Many new MBAs approach the institution with a “I am going to get out of there” attitude, but they quickly find themselves attached to their alma mater.
An informal study by The Wall Street Journal of recent valedictorians from 14 top North American universities discovered that this attachment is palpable for E.S.G. (essential mass), and even higher than it is for M.B.A.s who have spent four years on top of their game. E.S.G. students interviewed by The Journal mentioned that they took numerous summer internships or offered academic assistance to colleagues at their institutions. A lot of financial aid goes toward former students who need it.
For example, in the 2016-17 school year, Harvard Graduate School of Education (HGSE) awarded nearly $5 million in full or partial aid to 933 alumni, more than half of them E.S.G.s. Of this number, 238 were E.S.G.s who had more than one student in the school. In 2015-16, about $4.3 million went to 262 E.S.G.s. At Stanford Graduate School of Business, 815 E.S.G.s received a total of $5.4 million in aid in 2016-17.
“It’s hard to imagine the competitive environment we’re in today without the person who works for us from high school all the way through,” said Dr. Diana Golkin, a dean at HGSE. “So we have developed a strategy to support those of us who are returning or perhaps returning to work after a nontraditional path.”
Some schools are also actively cultivating their E.S.G. alumni. “With E.S.G.s, we have a large pool of resources that we can use to provide educational and technical support for students who want to work in the work world,” said Dr. Golkin. “We have helped thousands of young people achieve their dreams through this program over the years.”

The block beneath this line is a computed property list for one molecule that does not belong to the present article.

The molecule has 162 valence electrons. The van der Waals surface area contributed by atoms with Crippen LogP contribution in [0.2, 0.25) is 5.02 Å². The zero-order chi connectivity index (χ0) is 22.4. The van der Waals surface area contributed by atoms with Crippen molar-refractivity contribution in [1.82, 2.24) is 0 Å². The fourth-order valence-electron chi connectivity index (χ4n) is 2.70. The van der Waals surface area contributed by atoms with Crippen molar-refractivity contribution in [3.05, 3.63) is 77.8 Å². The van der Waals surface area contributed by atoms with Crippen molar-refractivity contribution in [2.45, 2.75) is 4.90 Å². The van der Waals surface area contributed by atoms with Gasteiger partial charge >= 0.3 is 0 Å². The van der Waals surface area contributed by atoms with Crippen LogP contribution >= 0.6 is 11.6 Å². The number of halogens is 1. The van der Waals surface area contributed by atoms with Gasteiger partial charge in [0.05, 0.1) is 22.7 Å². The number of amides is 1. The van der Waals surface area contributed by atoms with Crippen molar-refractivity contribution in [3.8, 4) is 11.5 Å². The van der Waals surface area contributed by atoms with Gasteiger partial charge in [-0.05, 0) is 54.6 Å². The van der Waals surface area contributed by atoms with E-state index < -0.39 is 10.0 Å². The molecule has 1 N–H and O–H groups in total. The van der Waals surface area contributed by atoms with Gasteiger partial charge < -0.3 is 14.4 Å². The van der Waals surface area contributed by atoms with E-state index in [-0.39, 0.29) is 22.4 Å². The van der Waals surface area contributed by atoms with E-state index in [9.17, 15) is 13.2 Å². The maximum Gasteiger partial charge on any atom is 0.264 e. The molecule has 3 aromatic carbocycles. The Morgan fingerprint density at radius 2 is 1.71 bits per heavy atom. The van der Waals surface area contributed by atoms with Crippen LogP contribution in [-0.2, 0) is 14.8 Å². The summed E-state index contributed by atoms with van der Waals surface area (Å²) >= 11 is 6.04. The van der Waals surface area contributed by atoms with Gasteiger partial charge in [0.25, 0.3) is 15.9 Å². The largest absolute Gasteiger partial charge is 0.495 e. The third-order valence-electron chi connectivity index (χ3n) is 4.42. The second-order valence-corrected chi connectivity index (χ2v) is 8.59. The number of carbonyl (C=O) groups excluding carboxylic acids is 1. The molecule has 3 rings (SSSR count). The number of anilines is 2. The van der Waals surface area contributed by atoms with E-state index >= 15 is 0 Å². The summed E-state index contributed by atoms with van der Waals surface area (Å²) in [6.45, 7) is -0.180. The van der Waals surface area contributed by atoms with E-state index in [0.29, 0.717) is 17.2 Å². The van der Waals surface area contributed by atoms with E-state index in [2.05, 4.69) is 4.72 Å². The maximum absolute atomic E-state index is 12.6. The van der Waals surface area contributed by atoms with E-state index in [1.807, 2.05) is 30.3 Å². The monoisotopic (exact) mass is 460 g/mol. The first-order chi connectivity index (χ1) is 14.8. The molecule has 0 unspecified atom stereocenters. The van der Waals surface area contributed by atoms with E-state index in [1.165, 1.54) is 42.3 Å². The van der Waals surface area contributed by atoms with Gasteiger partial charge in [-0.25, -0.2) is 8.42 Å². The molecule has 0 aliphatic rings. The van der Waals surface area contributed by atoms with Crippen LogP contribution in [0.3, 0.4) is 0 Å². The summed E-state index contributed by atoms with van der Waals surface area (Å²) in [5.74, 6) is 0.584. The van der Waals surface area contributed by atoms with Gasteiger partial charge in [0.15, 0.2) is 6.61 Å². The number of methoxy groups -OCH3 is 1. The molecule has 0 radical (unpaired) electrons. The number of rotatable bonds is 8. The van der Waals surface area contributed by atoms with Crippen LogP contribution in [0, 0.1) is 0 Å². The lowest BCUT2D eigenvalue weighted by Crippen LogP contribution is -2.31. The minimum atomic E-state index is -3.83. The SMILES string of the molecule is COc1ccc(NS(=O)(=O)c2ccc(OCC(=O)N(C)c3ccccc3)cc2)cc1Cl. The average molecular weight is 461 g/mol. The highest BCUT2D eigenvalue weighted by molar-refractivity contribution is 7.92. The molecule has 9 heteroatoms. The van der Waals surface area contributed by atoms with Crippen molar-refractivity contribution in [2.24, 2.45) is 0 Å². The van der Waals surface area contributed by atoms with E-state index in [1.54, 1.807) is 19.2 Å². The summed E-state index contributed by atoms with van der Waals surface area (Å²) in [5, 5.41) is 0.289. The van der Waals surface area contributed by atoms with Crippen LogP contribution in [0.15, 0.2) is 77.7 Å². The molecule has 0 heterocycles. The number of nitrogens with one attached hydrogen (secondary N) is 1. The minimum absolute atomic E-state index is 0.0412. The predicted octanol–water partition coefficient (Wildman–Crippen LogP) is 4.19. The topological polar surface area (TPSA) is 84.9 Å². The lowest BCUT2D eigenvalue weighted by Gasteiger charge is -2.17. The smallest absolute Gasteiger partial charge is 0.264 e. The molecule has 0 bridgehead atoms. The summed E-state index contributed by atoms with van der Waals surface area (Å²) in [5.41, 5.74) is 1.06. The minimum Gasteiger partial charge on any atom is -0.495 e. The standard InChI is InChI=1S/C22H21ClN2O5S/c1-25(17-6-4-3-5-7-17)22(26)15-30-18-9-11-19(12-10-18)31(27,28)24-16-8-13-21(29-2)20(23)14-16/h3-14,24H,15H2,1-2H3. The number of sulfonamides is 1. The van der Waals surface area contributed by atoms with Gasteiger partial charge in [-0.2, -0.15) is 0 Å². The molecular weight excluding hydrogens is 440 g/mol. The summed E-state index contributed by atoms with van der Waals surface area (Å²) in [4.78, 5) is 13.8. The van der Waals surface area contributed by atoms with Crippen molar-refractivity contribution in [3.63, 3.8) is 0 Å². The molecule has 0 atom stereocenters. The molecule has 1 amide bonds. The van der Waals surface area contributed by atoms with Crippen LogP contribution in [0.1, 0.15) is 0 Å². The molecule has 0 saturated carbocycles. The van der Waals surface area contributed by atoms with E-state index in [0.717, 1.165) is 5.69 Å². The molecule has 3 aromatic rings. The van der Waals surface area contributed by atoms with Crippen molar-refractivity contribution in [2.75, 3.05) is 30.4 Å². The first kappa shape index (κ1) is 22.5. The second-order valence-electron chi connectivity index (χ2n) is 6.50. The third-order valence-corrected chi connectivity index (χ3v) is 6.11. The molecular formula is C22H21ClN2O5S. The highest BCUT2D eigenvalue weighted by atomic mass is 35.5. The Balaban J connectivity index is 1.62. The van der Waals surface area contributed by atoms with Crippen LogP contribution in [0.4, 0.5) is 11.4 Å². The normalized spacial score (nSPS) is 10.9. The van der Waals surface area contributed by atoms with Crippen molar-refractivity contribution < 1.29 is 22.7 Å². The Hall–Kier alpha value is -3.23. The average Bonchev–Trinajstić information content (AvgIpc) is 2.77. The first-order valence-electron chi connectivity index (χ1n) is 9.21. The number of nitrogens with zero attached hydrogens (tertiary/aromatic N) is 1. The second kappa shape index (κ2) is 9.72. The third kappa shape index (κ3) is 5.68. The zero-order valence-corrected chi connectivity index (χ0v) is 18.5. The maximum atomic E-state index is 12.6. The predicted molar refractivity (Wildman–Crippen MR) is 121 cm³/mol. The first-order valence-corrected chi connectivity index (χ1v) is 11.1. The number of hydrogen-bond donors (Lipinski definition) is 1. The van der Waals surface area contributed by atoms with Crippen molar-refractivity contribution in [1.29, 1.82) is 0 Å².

Stanford Graduate School of Business, which has a strong community of E.S.G. alumni, emphasized its E.S.G. programs.
“We’re thinking about a new vision in terms of what can be done for E.S.G. graduates,” said Dr. Ronny Plummer, dean of the business school. “We’re really at the cutting edge of thinking about, is there a place for us to exist in the economic landscape to provide support for E.S.G. graduates across the economic spectrum.”
Some students see their school-supported E.S.G. programs as a way to support their future careers. “It seems like they would work really well for me as I go through the process of getting the next MBA job,” said Daniel Le, a Stanford graduate who has returned to work at the school. “I was very fortunate that I could rely on HGS to be able to help me with so many of the college graduation tasks, the financial aid tasks and the internship and placement things.”
Dr. Plummer said that focusing on E.S.G.s goes beyond traditional benefits such as financial aid and placement assistance.
“We’re planning on a different view of what we can do to support the future of our MBA students,” said Dr. Plummer. “So we’re thinking about ways to provide mentors and outside education support, to serve as teachers. We’re also thinking about providing career-development and industrial placements that are going to help them in their pursuit of their ultimate corporate job.”
Why would a well-educated MBA feel the need to return to school? One factor is the market for MBA graduates. Today, many companies are recruiting.
“There is a place for those who are excited about going back to school,” said Julie-Jane Cooper, director of the school’s Women’s Leadership Initiative. “We have many very well-educated professionals coming back from outside the country. This isn’t the traditional return to school. This is really our campus. This is home. We want these people to know and feel they belong here.”